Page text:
Thanks to their ability to spread, the ants are widespread over much of the massif and the localisation of each species depends mainly on the ecology (insolation, humus, soil permeability, etc.). The eastern slopes towards the Ivory Coast seem little different in this respect to the western Guinean slopes. However, the easterly slopes have a preponderance of species.


West and north-west areas (Yalanzou, Nion, Sérengbara) - only one species, Odontomachus assiniensis appeared particularly favoured by this sector. The species was abundant also on the mountain crests but became subordinate in the areas which follow.
Eastern areas (N'Zo, Ziéla, Kéoulanta) - the species common here, both in forest and savanna, were rare or absent in the drier areas. They were Pheidole picata, Pachycondyla caffraria, Tetramorium humerosum, Cataulacus pygmaeus, Camponotus vividus, Camponotus chrysurus and Camponotus orthodoxus. Arguably, this pattern owes more to the origins of the species than to the biotype, as the seven species appear to be of more easterly origin and may be recent arrivals on the massif. This contrasts with Odontomachus assiniensis which clearly has westerly origins. Either way, the other 54 common species appeared highly indifferent to the slope (NOTE: B&L used "dominante" but I use "common" in preference to the literal translation of "dominant").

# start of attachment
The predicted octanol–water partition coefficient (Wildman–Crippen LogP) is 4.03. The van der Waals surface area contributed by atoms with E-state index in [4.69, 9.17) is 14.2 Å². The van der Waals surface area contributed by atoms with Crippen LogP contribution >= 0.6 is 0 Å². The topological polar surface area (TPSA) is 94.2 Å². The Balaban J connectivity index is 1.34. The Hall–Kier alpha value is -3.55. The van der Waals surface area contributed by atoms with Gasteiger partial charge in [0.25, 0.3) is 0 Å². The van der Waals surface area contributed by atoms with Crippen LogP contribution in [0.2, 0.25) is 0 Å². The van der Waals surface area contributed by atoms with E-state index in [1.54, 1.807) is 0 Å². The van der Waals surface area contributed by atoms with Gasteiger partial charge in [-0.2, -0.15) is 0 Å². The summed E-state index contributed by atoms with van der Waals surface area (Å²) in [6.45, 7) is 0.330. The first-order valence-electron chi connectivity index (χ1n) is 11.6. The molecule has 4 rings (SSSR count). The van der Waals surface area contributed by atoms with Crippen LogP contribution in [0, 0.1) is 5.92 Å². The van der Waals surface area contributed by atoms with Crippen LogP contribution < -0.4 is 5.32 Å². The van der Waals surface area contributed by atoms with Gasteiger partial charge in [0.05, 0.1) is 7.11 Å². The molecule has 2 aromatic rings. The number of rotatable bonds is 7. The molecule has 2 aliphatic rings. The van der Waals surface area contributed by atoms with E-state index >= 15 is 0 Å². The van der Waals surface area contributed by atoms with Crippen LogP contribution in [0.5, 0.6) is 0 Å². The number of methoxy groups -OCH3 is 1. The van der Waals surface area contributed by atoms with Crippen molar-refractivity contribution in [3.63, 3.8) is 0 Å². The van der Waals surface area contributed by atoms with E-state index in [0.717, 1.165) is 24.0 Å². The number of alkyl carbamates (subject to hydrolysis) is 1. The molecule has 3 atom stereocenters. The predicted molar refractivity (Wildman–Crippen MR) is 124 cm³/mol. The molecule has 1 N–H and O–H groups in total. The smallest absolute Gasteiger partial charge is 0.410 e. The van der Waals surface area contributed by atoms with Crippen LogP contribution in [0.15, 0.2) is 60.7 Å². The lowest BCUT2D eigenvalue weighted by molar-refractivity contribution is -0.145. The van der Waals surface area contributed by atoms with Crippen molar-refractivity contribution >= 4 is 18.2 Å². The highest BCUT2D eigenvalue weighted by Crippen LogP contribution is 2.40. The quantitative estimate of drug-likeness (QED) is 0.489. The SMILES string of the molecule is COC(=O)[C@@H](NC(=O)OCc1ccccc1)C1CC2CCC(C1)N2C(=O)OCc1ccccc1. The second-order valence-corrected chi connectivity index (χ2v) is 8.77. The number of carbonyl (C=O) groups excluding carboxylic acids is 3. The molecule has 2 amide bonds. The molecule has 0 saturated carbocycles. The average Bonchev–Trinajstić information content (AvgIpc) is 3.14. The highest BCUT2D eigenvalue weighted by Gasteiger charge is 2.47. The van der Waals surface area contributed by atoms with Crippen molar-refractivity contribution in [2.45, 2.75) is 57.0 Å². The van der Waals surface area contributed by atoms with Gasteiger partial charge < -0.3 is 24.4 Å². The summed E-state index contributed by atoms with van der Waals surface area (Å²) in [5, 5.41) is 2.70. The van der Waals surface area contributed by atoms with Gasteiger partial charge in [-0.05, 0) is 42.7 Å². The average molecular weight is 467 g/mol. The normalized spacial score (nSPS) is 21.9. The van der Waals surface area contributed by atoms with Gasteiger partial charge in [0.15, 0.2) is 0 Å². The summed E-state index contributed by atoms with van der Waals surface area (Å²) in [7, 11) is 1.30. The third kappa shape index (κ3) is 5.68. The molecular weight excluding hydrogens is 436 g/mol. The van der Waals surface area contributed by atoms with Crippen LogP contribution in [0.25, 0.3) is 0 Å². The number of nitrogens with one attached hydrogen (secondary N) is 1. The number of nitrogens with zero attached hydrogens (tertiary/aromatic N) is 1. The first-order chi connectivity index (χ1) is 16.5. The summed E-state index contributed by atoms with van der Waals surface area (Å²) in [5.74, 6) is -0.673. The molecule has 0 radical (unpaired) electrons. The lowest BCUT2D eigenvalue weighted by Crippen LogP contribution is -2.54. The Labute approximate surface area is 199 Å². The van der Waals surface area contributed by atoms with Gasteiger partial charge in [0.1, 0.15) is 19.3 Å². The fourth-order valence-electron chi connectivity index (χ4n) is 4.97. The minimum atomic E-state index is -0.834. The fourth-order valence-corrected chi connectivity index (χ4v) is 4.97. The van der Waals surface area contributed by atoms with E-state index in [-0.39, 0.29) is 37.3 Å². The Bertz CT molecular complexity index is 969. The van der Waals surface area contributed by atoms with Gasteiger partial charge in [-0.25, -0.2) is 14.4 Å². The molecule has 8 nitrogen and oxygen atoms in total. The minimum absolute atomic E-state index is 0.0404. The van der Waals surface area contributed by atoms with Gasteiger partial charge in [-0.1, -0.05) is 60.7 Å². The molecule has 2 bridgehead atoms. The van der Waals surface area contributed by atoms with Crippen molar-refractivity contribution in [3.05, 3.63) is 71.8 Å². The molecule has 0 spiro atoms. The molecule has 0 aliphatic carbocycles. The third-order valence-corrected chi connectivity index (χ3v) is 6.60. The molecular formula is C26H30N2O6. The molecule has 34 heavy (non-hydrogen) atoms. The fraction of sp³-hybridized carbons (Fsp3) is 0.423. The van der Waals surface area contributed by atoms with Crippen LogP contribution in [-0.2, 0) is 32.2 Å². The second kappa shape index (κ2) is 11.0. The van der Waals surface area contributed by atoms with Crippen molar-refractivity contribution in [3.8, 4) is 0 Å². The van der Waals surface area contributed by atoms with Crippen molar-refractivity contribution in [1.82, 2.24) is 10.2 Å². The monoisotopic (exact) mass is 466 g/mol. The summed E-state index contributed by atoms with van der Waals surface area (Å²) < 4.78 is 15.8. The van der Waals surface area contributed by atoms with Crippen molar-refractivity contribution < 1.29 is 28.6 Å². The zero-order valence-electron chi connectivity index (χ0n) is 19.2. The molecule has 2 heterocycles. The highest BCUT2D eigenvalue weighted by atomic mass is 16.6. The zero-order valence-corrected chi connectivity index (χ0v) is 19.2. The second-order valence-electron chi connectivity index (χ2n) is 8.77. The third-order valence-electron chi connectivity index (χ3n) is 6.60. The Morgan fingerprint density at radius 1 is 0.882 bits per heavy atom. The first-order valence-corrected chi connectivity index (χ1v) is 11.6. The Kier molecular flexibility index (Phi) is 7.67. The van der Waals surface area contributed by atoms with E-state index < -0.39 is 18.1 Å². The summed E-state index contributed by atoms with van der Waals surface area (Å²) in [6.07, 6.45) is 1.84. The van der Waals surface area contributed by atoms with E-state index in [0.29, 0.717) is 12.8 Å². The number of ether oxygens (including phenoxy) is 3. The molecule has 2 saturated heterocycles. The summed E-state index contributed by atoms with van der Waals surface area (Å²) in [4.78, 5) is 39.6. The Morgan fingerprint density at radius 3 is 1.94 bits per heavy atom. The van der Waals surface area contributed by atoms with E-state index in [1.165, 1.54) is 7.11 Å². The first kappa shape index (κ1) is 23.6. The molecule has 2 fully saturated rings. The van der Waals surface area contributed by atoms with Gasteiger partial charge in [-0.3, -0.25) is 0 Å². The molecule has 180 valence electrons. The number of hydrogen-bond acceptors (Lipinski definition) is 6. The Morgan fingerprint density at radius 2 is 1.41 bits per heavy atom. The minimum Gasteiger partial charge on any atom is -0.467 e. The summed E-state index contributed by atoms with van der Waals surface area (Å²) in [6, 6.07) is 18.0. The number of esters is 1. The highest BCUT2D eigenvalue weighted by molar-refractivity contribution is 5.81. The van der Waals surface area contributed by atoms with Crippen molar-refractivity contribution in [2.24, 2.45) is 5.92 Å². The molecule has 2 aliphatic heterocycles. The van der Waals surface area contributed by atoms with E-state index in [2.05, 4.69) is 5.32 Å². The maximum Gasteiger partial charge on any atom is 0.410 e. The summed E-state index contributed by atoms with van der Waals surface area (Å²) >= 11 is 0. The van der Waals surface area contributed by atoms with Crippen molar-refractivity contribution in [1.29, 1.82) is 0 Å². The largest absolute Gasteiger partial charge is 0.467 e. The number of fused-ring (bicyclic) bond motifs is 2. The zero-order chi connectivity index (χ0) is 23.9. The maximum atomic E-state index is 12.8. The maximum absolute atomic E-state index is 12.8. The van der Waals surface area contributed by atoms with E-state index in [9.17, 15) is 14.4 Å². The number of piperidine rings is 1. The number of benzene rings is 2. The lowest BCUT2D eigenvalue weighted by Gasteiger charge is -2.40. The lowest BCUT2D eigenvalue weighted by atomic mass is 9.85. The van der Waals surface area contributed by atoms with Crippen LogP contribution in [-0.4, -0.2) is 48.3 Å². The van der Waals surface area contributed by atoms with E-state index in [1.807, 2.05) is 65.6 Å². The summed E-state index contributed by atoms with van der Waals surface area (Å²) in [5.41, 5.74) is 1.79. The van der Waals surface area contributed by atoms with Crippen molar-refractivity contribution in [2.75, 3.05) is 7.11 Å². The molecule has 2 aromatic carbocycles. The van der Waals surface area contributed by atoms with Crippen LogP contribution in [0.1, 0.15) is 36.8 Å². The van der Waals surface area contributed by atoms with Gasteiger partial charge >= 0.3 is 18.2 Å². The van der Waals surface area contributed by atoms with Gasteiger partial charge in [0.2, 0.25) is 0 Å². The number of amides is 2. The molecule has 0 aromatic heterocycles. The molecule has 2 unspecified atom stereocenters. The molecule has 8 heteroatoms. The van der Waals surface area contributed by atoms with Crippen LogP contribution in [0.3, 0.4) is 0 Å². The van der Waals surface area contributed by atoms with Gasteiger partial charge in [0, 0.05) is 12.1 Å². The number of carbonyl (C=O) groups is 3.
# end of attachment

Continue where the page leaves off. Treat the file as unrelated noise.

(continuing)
Ant density as influenced by termite colonies

Lastly, Bernard and Lamotte emphasised the importance of termite colonies in the distribution of all the ants. To start, the majority of ants feed on termites, especially the Ponerines and Camponotus species, even occasionally Crematogaster, Pheidole, etc. Lamotte's findings were that the mass of termites per m² usually exceeded that of ants, provided there were permanent resources for the termites. this was especially so in the wet season when savanna termites disperse throughout. Next, in localities where rocks are rare as sources of shelter for ant nests, old termite nests (hills?) frequently provide a useful habitat. Such use of termite nests, however, was less common in primary forests, even less in flood prone land and almost nil on the montane grasslands (where mound-building termites were not found).

©1998-99 - Brian Taylor CBiol FSB FRES